- Make sure she has a flashlight that works, (even the young ones). Yes, she will read with it under the covers . . . So?
- Don't let him sleep in his clothes. Changing provides a transition. I also learned, while camping, that the day's clothes hold a kind of 'clamminess' that is uncomfortable.
- Set up for bedtime with a reliable routine.
Actions to incorporate into your personal Routine:
- Read stories together
- Wash up or Bathe
- Turn the TV off 30 minutes before bedtime
- share tea, hers can be mostly warm milk
- "Tuck in" the animals (stuffed or live)
- Cuddle on the couch
- Say prayers
- Have a light snack: toast, applesauce-- nothing crunchy
- Go out to see the Stars and Moon
- Pick a flower from the garden and let him take it to his room. (Lilacs are wonderful for this when in season) In winter, put a green plant in his room and have him water it.
- put out a treat for the fae or the squirrels
- have a slow stretch together
- Play a quiet Game
- Keep the routine to 20 minutes or less. You can always add elements when you have extra time.
- Create an abbreviated routine that will suffice when you've been away from the house and get in late. No more than 10 minutes.
Chores teach a child that he or she is an integral part of the family. Do not expect perfection. Above all, do not succumb to the knowledge that you can do it better and faster. Assign one chore at a time--Don't present your ten year old with six tasks to do on a regular basis if they are not consistently performing one. A chore is a responsibility that frees you. A child can help you with your chores as time permits. this is a fine way to determine what chores can become your child's.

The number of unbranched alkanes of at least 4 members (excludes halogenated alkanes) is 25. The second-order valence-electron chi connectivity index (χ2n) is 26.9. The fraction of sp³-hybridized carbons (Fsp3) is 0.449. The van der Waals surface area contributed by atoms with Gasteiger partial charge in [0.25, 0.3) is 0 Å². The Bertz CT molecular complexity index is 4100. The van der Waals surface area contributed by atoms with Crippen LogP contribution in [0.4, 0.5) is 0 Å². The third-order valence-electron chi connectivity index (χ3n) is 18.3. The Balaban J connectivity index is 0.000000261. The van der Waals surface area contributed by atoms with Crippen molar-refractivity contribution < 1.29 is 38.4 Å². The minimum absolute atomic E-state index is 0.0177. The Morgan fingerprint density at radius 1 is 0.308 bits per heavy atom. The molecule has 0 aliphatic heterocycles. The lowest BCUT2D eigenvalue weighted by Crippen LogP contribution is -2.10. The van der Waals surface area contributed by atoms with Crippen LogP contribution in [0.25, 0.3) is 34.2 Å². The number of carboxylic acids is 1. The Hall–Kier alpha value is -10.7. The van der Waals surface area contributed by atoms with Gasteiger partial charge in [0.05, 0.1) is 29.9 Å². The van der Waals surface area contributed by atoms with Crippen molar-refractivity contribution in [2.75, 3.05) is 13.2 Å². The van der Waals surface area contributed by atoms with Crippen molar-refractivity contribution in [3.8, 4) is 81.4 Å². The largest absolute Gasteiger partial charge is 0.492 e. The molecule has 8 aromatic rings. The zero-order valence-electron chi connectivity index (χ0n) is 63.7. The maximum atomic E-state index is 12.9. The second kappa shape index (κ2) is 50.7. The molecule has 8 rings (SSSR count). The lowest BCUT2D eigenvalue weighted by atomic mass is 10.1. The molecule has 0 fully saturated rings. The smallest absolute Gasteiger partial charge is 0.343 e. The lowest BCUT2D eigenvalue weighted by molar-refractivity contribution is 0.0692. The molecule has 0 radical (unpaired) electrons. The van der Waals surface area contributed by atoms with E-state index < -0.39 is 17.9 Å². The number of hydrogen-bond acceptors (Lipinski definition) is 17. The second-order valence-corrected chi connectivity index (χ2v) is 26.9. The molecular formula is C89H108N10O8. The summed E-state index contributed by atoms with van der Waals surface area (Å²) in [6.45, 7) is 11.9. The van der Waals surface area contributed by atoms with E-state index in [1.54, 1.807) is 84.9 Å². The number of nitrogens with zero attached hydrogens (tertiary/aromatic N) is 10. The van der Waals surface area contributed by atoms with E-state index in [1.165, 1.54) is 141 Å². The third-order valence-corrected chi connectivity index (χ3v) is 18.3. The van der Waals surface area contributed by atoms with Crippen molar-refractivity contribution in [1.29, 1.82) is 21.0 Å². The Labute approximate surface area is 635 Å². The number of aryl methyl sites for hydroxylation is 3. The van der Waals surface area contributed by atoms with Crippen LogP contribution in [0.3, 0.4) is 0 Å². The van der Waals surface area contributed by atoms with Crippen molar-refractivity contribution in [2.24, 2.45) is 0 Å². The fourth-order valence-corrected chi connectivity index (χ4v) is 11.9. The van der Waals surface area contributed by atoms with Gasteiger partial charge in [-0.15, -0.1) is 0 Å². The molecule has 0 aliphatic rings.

My rule of thumb regarding chores goes something like this:
A child should have at least as many Responsibilities / chores as he is years old. He should have no more than twice his age. Thus, a 'three and a half' could have between 3 and six chores, depending on the difficulty level of each chore. As the child grows older, think in terms of weekly chores. Obviously, a 10 yr old doesn't have time for 20 daily chores. Be flexible. During the summer, 20 chores of varying difficulties, spread throughout the week might be great. Understand that school age children are being assigned 'chores' at school as well as at home.